Reporters Slain While Investigating Putin-Linked Mercenary Group

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Three Russian journalists who went to Africa to investigate the activities of mercenary groups that might be linked at an ally of Russian leader Vladimir Putin have been killed.

Russian officials have tried to label the killings as a robbery gone wrong, but an editor with the media group the journalists were working for said he doubts that claim.

The three men were killed in the Central African Republic after the car they were in was riddled with bullets while the men were on their way to meet a United Nations contact, The Washington Post reported.

The men were “on an investigation into Russian private mercenaries, in particular the Wagner group,” said Mikhail Khodorkovsky, an exiled former oil company executive who heads the news organization that employed the journalists, according to Bloomberg Quint.

The Wagner group is linked to Yevgeny Prigozhin, who bears the nickname “Putin’s Cook” because one of his companies has the food service contract for the Kremlin.

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Prigozhin has denied any connection to mercenaries in the Central African Republic.

The men were killed in an ambush.

“According to the driver’s explanations, when they were (14 miles) from Sibut … armed men emerged from the bush and opened fire on the vehicle. The three journalists died instantly,” Sibut Mayor Henri Depele said, according to Reuters. The driver was left alive.

Did Russian leader Vladimir Putin order the deaths of these journalists?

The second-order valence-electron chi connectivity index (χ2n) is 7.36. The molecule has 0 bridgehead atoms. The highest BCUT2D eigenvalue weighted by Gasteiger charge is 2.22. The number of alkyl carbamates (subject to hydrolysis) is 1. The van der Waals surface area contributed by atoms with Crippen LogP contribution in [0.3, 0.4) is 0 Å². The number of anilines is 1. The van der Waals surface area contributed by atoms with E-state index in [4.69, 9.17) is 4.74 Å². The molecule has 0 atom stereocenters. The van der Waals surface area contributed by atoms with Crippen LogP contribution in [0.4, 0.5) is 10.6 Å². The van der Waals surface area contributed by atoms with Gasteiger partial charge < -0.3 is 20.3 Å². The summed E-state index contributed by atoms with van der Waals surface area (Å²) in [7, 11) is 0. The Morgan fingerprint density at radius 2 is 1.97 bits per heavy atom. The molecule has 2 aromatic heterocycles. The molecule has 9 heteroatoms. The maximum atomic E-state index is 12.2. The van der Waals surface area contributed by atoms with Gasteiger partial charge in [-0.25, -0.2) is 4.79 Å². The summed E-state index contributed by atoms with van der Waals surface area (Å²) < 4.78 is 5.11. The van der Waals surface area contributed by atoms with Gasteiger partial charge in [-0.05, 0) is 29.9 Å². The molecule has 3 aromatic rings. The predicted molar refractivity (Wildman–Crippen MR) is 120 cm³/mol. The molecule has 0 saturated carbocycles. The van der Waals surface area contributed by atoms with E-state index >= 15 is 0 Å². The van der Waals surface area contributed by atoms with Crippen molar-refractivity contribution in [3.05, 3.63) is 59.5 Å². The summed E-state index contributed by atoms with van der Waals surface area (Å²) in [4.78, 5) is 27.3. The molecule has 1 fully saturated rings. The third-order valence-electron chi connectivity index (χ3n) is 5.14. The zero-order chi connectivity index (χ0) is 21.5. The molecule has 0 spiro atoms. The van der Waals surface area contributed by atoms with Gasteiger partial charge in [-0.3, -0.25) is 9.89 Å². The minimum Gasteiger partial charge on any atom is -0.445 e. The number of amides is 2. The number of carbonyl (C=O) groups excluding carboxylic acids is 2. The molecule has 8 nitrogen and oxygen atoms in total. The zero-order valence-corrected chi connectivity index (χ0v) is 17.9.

The Kremlin threw some shade on the slain journalists Wednesday.

Russian Foreign Ministry spokeswoman Maria Zakharova said local officials reported that the journalists ignored danger warnings

“What they were really doing in C.A.R., what their goals and tasks were, is an open question,” Zakharova said.

The RIA Novosti state news agency quoted what it said was an expert on Africa saying the men died in a “typical robbery amid the overall conflict.”

Andrei Konyakhin, the chief editor of the Investigations Management Center, said he did not buy the claim that the men were killed in a robbery.

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“This was done in a very demonstrative fashion,” he said, according to the Associated Press. “If they could have just taken everything from them, why kill them?”

Khodorkovsky said he will find out who is responsible, and will not back down from investigating the issue of Russian mercenary activity in Africa.

“It’s one of the few ways we can currently influence the situation in the country,” Khodorkovsky said. “When even rather small news outlets write about something and it gets attention in even a narrow segment of the public, the authorities can get rather sensitive and tuck in their paws.”

He said the activities of mercenaries abroad could ultimately threaten Russians at home.

“I concluded that in our case the situation with these kinds of nontransparent mercenary structures is even more dangerous than it is in general,” Khodorkovsky said. “Tomorrow they can be used to deal with things inside Russia using nongovernmental hands.”

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Jack Davis is a freelance writer who joined The Western Journal in July 2015 and chronicled the campaign that saw President Donald Trump elected. Since then, he has written extensively for The Western Journal on the Trump administration as well as foreign policy and military issues.
Jack Davis is a freelance writer who joined The Western Journal in July 2015 and chronicled the campaign that saw President Donald Trump elected. Since then, he has written extensively for The Western Journal on the Trump administration as well as foreign policy and military issues.
Jack can be reached at jackwritings1@gmail.com.
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New York City
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Politics, Foreign Policy, Military & Defense Issues




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